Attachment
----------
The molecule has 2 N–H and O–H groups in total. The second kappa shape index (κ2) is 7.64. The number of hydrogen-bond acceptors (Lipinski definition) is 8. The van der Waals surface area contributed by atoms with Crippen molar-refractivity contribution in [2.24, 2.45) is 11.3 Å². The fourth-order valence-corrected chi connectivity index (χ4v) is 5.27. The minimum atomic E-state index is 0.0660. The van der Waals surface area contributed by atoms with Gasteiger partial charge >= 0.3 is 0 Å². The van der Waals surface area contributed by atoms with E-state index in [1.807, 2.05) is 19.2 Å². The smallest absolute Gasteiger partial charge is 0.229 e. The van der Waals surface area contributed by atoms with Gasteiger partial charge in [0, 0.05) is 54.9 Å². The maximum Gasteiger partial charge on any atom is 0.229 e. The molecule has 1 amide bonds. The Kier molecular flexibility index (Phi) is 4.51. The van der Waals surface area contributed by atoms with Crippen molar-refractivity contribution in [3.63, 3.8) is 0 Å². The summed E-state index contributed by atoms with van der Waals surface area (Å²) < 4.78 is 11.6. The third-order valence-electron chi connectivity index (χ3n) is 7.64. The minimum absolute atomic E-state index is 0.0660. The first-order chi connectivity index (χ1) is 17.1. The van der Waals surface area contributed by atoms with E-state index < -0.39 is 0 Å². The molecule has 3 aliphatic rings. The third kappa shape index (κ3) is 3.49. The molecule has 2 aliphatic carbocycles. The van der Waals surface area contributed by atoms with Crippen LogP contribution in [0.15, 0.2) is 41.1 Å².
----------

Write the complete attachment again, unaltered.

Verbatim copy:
The molecule has 2 N–H and O–H groups in total. The second kappa shape index (κ2) is 7.64. The number of hydrogen-bond acceptors (Lipinski definition) is 8. The van der Waals surface area contributed by atoms with Crippen molar-refractivity contribution in [2.24, 2.45) is 11.3 Å². The fourth-order valence-corrected chi connectivity index (χ4v) is 5.27. The minimum atomic E-state index is 0.0660. The van der Waals surface area contributed by atoms with Gasteiger partial charge >= 0.3 is 0 Å². The van der Waals surface area contributed by atoms with E-state index in [1.807, 2.05) is 19.2 Å². The smallest absolute Gasteiger partial charge is 0.229 e. The van der Waals surface area contributed by atoms with Gasteiger partial charge in [0, 0.05) is 54.9 Å². The maximum Gasteiger partial charge on any atom is 0.229 e. The molecule has 1 amide bonds. The Kier molecular flexibility index (Phi) is 4.51. The van der Waals surface area contributed by atoms with Crippen molar-refractivity contribution in [3.63, 3.8) is 0 Å². The summed E-state index contributed by atoms with van der Waals surface area (Å²) < 4.78 is 11.6. The third-order valence-electron chi connectivity index (χ3n) is 7.64. The minimum absolute atomic E-state index is 0.0660. The first-order chi connectivity index (χ1) is 17.1. The van der Waals surface area contributed by atoms with E-state index < -0.39 is 0 Å². The molecule has 3 aliphatic rings. The third kappa shape index (κ3) is 3.49. The molecule has 2 aliphatic carbocycles. The van der Waals surface area contributed by atoms with Crippen LogP contribution in [0.15, 0.2) is 41.1 Å².